Patents covering the invention may or may not have been granted at the time the licence agreement is consummated. Several continuing types of patent applications may be filed based upon a parent application, such as divisional or continuation in part applications. These should be included.
Some may question why there will be a definition of ‘sold’ within a patent licence agreement, but this can be one of the more important definitions.
Since the licensee will be paying royalties on the number of licensed products that it has sold, the time when that payment for the sale takes place for purposes of calculating the licence royalty is important.
Net sales price
Royalties payable by a licensee are usually paid as a percentage of the net sales price of the licensed products sold by it. This will not include, for example, shipping costs, commissions and taxes.
A licensee will usually be granted rights for a very specific territory. A licensed territory may include an entire country or group of countries, or only a portion of a country. A licensor must be careful to limit the licensed territory to that geographical area in which the licensee has, or will have, strength in commercialising the invention.
A party that has been granted rights under a patent has been granted a privilege to infringe that patent. For this reason, a licensee’s rights will be very specifically and carefully defined within the licence agreement.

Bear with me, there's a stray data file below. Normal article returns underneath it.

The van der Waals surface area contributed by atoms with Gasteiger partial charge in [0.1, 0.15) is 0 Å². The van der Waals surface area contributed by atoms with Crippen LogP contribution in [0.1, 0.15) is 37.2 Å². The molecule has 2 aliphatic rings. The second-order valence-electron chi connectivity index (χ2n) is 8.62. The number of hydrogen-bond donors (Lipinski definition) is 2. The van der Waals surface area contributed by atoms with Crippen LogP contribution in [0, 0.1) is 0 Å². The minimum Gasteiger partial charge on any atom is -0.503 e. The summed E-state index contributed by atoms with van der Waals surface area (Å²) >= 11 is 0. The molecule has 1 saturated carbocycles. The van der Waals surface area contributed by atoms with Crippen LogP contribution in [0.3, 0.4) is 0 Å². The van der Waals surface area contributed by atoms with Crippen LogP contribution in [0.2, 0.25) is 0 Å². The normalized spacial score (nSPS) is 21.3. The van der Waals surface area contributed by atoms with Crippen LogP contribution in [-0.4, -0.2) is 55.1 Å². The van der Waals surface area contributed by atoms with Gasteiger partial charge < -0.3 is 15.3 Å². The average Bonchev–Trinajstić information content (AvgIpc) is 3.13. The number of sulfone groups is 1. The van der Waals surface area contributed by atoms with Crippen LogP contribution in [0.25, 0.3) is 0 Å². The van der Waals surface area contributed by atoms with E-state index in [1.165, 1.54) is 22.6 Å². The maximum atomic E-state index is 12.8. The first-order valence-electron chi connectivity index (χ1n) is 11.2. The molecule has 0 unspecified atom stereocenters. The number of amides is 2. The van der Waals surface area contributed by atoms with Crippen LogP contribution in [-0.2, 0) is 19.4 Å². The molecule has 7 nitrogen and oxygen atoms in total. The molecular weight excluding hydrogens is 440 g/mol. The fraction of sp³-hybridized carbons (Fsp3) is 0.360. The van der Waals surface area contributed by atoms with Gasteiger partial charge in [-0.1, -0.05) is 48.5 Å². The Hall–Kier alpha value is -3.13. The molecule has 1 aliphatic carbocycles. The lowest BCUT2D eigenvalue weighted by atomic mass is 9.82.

An important consideration will be whether the licensee will have the right to grant sublicences. Another very meaningful consideration will be whether the licensor will be granting exclusive licence rights versus non-exclusive rights.
Field of use
Patent licences are usually granted for a specific field of use. This may include, for example, online versus brick and mortar marketing of the licensed products.
It would be foolhardy for a licensor granting an exclusive licence not to provide for minimum royalties. Minimums will urge licensees to commercialise the licensed products aggressively.
Third party infringement
As described in the November/December 2019 edition of World Intellectual Property Review, there may be instances where a licensee’s commercialisation of licensed products will cause a patent infringement claim against it by a third party patent holder.
The licence agreement should contain provision for the defence against such a claim, including who will be responsible for such a defence.
Infringement by third parties
Unrelated to third party infringement claims, there may be instances where a third party’s conduct will constitute infringement of the licensed patent(s). There will need to be an understanding regarding which party will have financial responsibility for prosecuting a claim against the infringer.
The foregoing exemplary factors are presented in an effort to give the reader an appreciation of the meticulous thought required on the part of each party to a patent licence agreement. Seasoned experienced patent counsel will prove invaluable.
Paul J. Sutton is a founding partner of IP boutique law firm Sutton Magidoff and is adjunct professor at NYU’s Tandon School of Engineering. He can be contacted at: email@example.com
Sutton Magidoff, IP Pages 2020, patent, licence agreement, invention, royalties, field of use, applications, divisional, mortar marketing